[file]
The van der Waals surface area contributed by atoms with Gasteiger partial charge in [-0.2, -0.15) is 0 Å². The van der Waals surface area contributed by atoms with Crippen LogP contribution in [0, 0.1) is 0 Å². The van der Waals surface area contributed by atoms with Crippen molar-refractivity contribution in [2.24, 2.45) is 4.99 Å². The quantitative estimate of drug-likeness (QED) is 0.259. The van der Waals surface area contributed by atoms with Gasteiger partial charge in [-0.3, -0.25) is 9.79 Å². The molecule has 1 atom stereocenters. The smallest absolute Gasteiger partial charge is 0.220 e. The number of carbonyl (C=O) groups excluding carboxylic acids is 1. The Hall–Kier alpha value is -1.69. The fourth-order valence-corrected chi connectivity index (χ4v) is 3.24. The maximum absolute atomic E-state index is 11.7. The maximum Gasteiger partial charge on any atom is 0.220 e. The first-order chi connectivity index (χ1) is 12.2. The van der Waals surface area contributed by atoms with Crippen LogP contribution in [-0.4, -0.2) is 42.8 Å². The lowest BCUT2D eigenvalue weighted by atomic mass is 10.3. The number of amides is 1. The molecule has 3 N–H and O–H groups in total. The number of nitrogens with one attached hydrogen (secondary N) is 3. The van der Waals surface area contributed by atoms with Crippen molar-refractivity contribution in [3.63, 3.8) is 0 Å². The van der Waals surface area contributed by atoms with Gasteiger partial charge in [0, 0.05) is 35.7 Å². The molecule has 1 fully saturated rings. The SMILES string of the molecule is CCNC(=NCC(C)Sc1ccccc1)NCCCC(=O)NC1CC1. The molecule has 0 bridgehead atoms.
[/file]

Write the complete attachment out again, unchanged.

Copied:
The van der Waals surface area contributed by atoms with Gasteiger partial charge in [-0.2, -0.15) is 0 Å². The van der Waals surface area contributed by atoms with Crippen LogP contribution in [0, 0.1) is 0 Å². The van der Waals surface area contributed by atoms with Crippen molar-refractivity contribution in [2.24, 2.45) is 4.99 Å². The quantitative estimate of drug-likeness (QED) is 0.259. The van der Waals surface area contributed by atoms with Gasteiger partial charge in [-0.3, -0.25) is 9.79 Å². The molecule has 1 atom stereocenters. The smallest absolute Gasteiger partial charge is 0.220 e. The number of carbonyl (C=O) groups excluding carboxylic acids is 1. The Hall–Kier alpha value is -1.69. The fourth-order valence-corrected chi connectivity index (χ4v) is 3.24. The maximum absolute atomic E-state index is 11.7. The maximum Gasteiger partial charge on any atom is 0.220 e. The first-order chi connectivity index (χ1) is 12.2. The van der Waals surface area contributed by atoms with Crippen LogP contribution in [-0.4, -0.2) is 42.8 Å². The lowest BCUT2D eigenvalue weighted by atomic mass is 10.3. The number of amides is 1. The molecule has 3 N–H and O–H groups in total. The number of nitrogens with one attached hydrogen (secondary N) is 3. The van der Waals surface area contributed by atoms with Crippen molar-refractivity contribution in [3.63, 3.8) is 0 Å². The van der Waals surface area contributed by atoms with Gasteiger partial charge in [0, 0.05) is 35.7 Å². The molecule has 1 fully saturated rings. The SMILES string of the molecule is CCNC(=NCC(C)Sc1ccccc1)NCCCC(=O)NC1CC1. The molecule has 0 bridgehead atoms.